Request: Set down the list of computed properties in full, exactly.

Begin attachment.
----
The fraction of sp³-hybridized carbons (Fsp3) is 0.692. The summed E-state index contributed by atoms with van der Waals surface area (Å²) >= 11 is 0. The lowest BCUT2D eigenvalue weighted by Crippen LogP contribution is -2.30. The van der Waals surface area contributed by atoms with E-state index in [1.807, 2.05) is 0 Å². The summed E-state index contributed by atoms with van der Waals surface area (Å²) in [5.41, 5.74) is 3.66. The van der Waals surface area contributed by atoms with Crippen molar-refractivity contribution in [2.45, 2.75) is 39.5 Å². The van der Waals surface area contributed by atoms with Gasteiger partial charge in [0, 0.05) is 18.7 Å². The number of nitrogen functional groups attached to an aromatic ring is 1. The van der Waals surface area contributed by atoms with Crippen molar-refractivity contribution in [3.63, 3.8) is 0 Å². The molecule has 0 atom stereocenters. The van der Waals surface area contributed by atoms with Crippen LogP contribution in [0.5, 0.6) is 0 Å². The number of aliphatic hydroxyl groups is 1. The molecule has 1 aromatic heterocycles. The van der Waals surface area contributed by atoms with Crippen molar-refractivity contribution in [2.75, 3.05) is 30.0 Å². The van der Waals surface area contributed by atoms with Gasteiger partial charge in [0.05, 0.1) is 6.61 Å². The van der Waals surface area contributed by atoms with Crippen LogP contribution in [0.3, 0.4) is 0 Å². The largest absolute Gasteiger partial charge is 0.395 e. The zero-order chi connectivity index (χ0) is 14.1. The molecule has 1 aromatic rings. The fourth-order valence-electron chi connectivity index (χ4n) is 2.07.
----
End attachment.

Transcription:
The fraction of sp³-hybridized carbons (Fsp3) is 0.692. The summed E-state index contributed by atoms with van der Waals surface area (Å²) >= 11 is 0. The lowest BCUT2D eigenvalue weighted by Crippen LogP contribution is -2.30. The van der Waals surface area contributed by atoms with E-state index in [1.807, 2.05) is 0 Å². The summed E-state index contributed by atoms with van der Waals surface area (Å²) in [5.41, 5.74) is 3.66. The van der Waals surface area contributed by atoms with Crippen molar-refractivity contribution in [2.45, 2.75) is 39.5 Å². The van der Waals surface area contributed by atoms with Gasteiger partial charge in [0, 0.05) is 18.7 Å². The number of nitrogen functional groups attached to an aromatic ring is 1. The van der Waals surface area contributed by atoms with Crippen molar-refractivity contribution in [3.63, 3.8) is 0 Å². The molecule has 0 atom stereocenters. The van der Waals surface area contributed by atoms with Crippen LogP contribution in [0.5, 0.6) is 0 Å². The number of aliphatic hydroxyl groups is 1. The molecule has 1 aromatic heterocycles. The van der Waals surface area contributed by atoms with Crippen molar-refractivity contribution in [2.75, 3.05) is 30.0 Å². The van der Waals surface area contributed by atoms with Gasteiger partial charge in [0.05, 0.1) is 6.61 Å². The van der Waals surface area contributed by atoms with Crippen LogP contribution in [0.3, 0.4) is 0 Å². The largest absolute Gasteiger partial charge is 0.395 e. The zero-order chi connectivity index (χ0) is 14.1. The molecule has 1 aromatic rings. The fourth-order valence-electron chi connectivity index (χ4n) is 2.07.